Our Privacy Statement & Cookie Policy

By continuing to browse our site you agree to our use of cookies, revised Privacy Policy and Terms of Use. You can change your cookie settings through your browser.

I agree

China, Europe boost Earth observation efforts with new agreement


The Earth. /CFP
The Earth. /CFP

The Earth. /CFP

The Dragon Program conference, a major China-Europe science collaboration, opened in Lisbon on Monday, marking the transition from Earth observation plan Dragon 5 to Dragon 6 and included a new agreement on climate change and big data.

Organized by China's Ministry of Science and Technology and the European Space Agency (ESA), the five-day symposium attracted nearly 300 experts and scholars from China and Europe to discuss the achievements of Dragon 5, and to introduce Dragon 6 projects, focusing on the latest developments in Earth observation technology and the application of satellite remote sensing technology in environmental protection and disaster mitigation.

At the opening ceremony, China and Europe signed the cooperation agreement for Phase 6 of the Dragon Program, which spans from 2024 to 2028. The agreement covers ten key themes, including land, atmosphere, climate change and big data.

Under the agreement, both sides will continue to promote the sharing and application of Earth observation data through collaborative research, academic exchanges, and talent training.

Starting this year, the China Science and Technology Exchange Center will take over the Chinese side's management of the Dragon Program, working alongside ESA's Earth Observation Department.

In his opening remarks, China's ambassador to Portugal Zhao Bentang highlighted that the Dragon Program as a model of China-Europe scientific and technological cooperation.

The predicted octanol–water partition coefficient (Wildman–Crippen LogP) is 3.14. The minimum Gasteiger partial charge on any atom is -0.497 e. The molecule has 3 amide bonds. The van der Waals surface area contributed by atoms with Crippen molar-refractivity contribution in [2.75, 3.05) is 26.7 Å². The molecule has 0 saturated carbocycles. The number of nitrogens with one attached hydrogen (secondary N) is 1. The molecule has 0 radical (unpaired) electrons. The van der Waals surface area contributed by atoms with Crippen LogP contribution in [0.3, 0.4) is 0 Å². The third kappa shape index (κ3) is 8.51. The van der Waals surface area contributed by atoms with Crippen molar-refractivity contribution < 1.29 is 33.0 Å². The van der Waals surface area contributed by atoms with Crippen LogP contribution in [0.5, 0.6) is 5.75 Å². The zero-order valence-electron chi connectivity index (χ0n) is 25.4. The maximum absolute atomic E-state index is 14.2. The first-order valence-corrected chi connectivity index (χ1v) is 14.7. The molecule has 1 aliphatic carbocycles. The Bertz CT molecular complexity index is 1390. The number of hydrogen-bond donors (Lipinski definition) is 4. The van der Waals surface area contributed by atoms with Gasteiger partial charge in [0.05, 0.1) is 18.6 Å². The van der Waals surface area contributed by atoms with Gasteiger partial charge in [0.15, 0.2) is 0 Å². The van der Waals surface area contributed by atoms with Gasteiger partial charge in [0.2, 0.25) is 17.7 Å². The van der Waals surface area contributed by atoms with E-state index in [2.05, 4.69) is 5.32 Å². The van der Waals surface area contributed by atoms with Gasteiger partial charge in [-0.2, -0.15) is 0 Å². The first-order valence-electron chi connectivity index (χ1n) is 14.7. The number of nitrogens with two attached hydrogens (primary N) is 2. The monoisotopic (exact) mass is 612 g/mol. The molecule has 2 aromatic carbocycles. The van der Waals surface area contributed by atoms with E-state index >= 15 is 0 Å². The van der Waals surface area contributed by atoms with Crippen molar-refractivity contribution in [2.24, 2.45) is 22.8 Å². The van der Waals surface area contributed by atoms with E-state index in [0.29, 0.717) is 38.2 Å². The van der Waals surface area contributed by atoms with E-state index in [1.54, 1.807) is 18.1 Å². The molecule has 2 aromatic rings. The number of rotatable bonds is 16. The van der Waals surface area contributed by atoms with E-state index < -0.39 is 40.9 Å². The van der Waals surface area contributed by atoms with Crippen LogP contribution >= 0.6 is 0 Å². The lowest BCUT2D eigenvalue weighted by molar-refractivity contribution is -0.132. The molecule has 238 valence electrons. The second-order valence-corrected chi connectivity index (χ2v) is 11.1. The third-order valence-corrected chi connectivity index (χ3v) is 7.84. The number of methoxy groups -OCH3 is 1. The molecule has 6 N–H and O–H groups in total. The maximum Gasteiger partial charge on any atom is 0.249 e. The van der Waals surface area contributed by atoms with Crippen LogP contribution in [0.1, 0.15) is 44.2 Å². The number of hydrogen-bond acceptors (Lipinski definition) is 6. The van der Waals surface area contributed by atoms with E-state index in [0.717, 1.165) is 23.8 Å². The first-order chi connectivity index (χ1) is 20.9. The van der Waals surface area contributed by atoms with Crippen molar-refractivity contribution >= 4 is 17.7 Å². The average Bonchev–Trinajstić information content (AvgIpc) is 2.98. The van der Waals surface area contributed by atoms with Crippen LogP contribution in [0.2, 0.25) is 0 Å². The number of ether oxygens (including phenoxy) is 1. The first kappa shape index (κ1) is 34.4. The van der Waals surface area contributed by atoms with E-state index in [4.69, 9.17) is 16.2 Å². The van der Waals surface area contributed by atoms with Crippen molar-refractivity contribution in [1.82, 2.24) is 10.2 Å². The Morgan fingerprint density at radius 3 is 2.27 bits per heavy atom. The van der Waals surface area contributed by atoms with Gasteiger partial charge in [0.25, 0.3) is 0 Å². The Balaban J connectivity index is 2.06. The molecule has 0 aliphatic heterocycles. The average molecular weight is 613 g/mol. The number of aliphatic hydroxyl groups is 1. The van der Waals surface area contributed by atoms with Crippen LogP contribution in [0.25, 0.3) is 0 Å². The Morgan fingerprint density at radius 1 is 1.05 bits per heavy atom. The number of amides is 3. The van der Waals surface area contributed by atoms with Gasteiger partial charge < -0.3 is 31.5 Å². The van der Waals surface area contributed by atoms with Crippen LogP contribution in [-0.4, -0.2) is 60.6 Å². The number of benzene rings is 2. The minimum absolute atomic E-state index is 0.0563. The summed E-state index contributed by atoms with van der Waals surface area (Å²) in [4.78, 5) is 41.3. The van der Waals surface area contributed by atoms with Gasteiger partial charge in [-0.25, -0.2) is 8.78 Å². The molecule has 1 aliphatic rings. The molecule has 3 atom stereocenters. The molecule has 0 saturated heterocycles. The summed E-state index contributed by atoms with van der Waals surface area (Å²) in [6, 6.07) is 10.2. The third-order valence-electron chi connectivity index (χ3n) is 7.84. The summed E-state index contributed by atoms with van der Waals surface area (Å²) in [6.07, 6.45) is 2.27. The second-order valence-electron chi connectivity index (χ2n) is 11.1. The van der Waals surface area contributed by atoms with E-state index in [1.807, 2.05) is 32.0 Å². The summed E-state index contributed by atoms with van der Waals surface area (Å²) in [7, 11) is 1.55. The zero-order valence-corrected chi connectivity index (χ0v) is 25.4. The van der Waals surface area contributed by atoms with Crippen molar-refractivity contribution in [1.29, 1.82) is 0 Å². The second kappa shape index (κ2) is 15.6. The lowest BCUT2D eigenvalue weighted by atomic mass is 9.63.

Zhao emphasized that both parties have contributed significantly to global scientific innovation and talent cultivation.

China and Europe have supported collaborative research, technical training, academic exchanges, and data sharing within the framework of the Dragon Program, said Dai Gang, director-general of the Department of International Cooperation at China's Ministry of Science and Technology in a video speech.

These efforts have fostered a stable joint research team for Earth observation, achieved internationally leading research results, and provided technological support for tackling global challenges such as climate change.

Gao Xiang, director general of the China Science and Technology Exchange Center, said the Dragon Program has seen continuous improvement in its cooperation mechanisms, expansion in funding scope, and enhancement in the level of cooperation and technical expertise over the past 20 years.

Gao noted that the program has broadened its research fields, data sources, and the number of participating scientists, contributing to the economic and social development of both sides.

Josef Aschbacher, director-general of ESA, said the Dragon Program is one of the longest-standing and most fruitful cooperative projects between China and Europe.

He added that the program has not only facilitated exchanges between scientists from both regions, but also promoted the application of technological achievements.

Source(s): Xinhua News Agency
Search Trends